But these cases, and nearly all the older common-law cases, relate to instances where one party sells his trade or business to another party and agrees not to engage in the same in a particular locality, or for a limited period, or anywhere at any time, and they were, in the main, considered from the standpoint of the parties and of the effect upon them rather than in respect to their bearing and effect upon the general public, or rather their effect upon the public interests were of such a limited character as not to militate against their validity.
But where there is a combination which chiefly and in the main affects the public welfare a different rule is applied and governs. Judge Taft, in his opinion in the case of United States v. Addyston Pipe Line Co. (85 Fed.), clearly points out and defines the proper rule in such cases.
After discussing and summarizing the various decisions and authorities bearing on the case Judge Taft adds:
Upon this review of the law and the authorities we can have no doubt that the association of the defendants, however reasonable the prices they fixed, however great the competition they had to encounter, and however great the necessity of curbing themselves by joint agreement from committing financial suicide by ill-advised competition, was void at common law, because in restraint of trade and tending to a monopoly.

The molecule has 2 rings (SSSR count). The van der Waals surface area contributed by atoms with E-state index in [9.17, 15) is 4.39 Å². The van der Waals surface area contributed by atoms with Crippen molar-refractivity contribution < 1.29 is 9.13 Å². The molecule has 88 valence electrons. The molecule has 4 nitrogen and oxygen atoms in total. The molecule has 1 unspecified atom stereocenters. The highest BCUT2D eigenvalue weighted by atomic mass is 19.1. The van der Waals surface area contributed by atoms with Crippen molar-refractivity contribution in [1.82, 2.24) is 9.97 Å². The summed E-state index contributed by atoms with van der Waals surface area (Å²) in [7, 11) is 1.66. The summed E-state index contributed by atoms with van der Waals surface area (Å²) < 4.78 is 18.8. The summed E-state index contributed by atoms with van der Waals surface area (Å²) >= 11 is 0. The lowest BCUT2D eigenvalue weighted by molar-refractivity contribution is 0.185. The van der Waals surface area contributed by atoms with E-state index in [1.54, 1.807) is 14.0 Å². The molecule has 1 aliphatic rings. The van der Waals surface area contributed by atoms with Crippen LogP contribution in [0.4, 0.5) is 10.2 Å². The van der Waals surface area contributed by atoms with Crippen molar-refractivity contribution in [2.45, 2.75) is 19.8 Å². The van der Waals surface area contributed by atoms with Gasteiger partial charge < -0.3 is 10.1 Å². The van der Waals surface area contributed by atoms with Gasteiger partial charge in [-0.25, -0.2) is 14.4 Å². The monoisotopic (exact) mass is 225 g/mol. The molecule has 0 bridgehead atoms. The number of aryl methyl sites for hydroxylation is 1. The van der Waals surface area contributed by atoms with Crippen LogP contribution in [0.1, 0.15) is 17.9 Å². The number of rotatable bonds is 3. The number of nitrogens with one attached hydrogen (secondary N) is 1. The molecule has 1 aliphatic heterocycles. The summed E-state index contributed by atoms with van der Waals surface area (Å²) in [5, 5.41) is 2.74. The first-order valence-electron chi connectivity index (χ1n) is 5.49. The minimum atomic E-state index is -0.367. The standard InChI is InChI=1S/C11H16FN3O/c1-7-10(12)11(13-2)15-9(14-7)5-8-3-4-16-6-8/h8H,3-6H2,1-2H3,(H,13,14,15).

And in response to the contention that the combination in question was a reasonable one the judge declares:
We do not think the issue an important one, because, as already stated, we do not think that at common law there is any question of reasonableness open to the courts with reference to such a contract. Its tendency was certainly to give defendants the power to charge unreasonable prices had they chosen to do so.
The distinction pointed out by Judge Taft is also illustrated in the case of Gibbs v. Consolidated Gas Co. (130 U. S., 396). The first two paragraphs of the syllabus in this case epitomize the doctrine as follows:
Courts decline to enforce contracts which impose a restraint, though only partial, upon business of such character that restraint to any extent will be prejudicial to the public interest. But where the public welfare is not involved and the restraint upon one party is not greater than protection to the other party requires a contract in restraint of trade may be sustained.
The facts in the case are, in brief, as follows: The defendant gas company and the Equitable Gas Company, of Baltimore, were competitors in business, and felt that they wasted much money and failed to get enough money for their gas. Plaintiff proposed to the Equitable Gas Company to make some arrangement with the defendant company whereby the rivalry could be done away with and a certain price for gas be agreed upon. He was employed and accomplished his purpose. Now he brings this action to recover for services rendered. A specific price for gas was agreed on and many other things which destroyed the competition between the companies. On page 408 the court says: